Director: Shawn Seet
Cast: Daniel Amalm, Ennio Fantastichini, Jessica Marais, Rai Fazio
“I treated you like my own son” – Joe Argo
“Come on Joe, you didn’t treat me that bad” – Nico
Real men don’t do weakness: they don’t talk about feelings, they don’t moisturise and they certainly don’t cry at movies. We know that the old adages die hard, and even as they are slowly worn away others remain along with the male ego; stubborn as an old mule, like father like son.
In Two Fists One Heart we meet Anthony Argo (Daniel Amalm), a young up-and-coming amateur boxing champion. Anthony’s life is filled with violence inside and outside the ring thanks to his job as a bouncer and friend’s troublemaking. But mostly Anthony is just another kid in a man’s body who doesn’t quite know what he wants from life besides his father’s approval.
An ex-boxer from Sicily, Joe Argo (Ennio Fantastichini) has been coaching his son since he was a small boy and runs a backyard gym where other local youths train. Anthony is Joe’s pride, though it seems less so as a son and rather as a means through which he lives his own failed dreams of success in the ring. When Anthony becomes distracted by a new girl in his life, rebelling against his father’s plans, Joe throws his son out of home and adopts another boxer as his protégé.
There’s not much in the way of originality in Two Fists, as a drama it is predictable and as a sports movie it's inevitable. There is, however, a mature confidence in the storytelling accompanied by engaging performances and a film that is really quite compelling.
Amalm employs some considerable charm in keeping Anthony on the right side of likeable and enjoys genuinely endearing moments with girlfriend Kate (Jessica Marais) in-between bouts of fisticuffs with local louts and larrikins, never losing touch of his frustration amidst an ever-present undercurrent of tension. A word of credit is due Jessica Marais for a strong female performance in a movie otherwise dominated by fistfuls of machismo.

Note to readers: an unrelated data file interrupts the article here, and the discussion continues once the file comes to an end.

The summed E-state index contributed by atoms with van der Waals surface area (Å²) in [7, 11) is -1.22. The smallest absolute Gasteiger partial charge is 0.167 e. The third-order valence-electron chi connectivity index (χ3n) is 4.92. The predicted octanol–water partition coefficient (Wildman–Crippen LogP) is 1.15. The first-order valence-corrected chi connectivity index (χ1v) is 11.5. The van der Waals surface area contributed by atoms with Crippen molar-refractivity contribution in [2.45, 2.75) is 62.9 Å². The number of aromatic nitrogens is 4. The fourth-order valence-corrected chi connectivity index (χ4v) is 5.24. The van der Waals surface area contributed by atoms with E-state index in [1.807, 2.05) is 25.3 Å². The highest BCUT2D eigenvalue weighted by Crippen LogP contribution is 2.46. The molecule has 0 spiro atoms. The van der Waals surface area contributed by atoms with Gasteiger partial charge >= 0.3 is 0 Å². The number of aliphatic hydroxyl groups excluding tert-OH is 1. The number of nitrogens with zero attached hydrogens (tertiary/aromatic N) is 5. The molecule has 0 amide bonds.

And so at the heart of Two Fists remains this relationship between a father and his son, grounded in realism by Rai Fazio’s autobiographical script in which he has crafted an emotionally satisfying story alongside a sporting cliché you can cheer for. Fazio himself gets to star in the film as Nico, the Sicilian ex-con who becomes Joe’s surrogate son before betraying him for riches and glamour offered by a hand-wringing local promoter.
Director Shawn Seet and cinematographer Hugh Miller (who replicates elements of his Three Blind Mice lens) show real flare in their compositions, capturing the script's sense of realism whilst finding moments of romance in the city landscape and mystique in the backyard gym. Creative camera angles, stolen reflections and gorgeous sunsets paint a film that is beautiful to look at and consistently compliments the storytelling within each frame.
It is in this final stretch Two Fists stumbles as it rushes toward the final showdown, albeit in a forgivable fashion. The time-honoured training montage stirs a little excitement, though mostly lands with the dull thud of a telegraphed right hook. Fazio’s Nico becomes little more than another one-dimensional man-to-beat metaphor of overcoming personal adversity a la Ivan Draco or Clubber Lang. The film also struggles to find a conclusion to contemplations of violence, justified or otherwise, instead choosing to tie them off a little too conveniently.
That said amidst the excellent fight sequences, climaxing with Nico and Anthony’s big title fight, the emotional payoffs are all delivered on cue and are just as satisfying. Two Fists One Heart isn’t exactly a film with a wealth of depth to reach into, but it is an honest film. Love, violence, betrayal, sport, and family: all form key ingredients for a hearty serving of quality drama. It might not be particularly original, but sometimes it’s just the way they tell them.
Two Fists One Heart is released in Australia nationwide 19 March, 2009.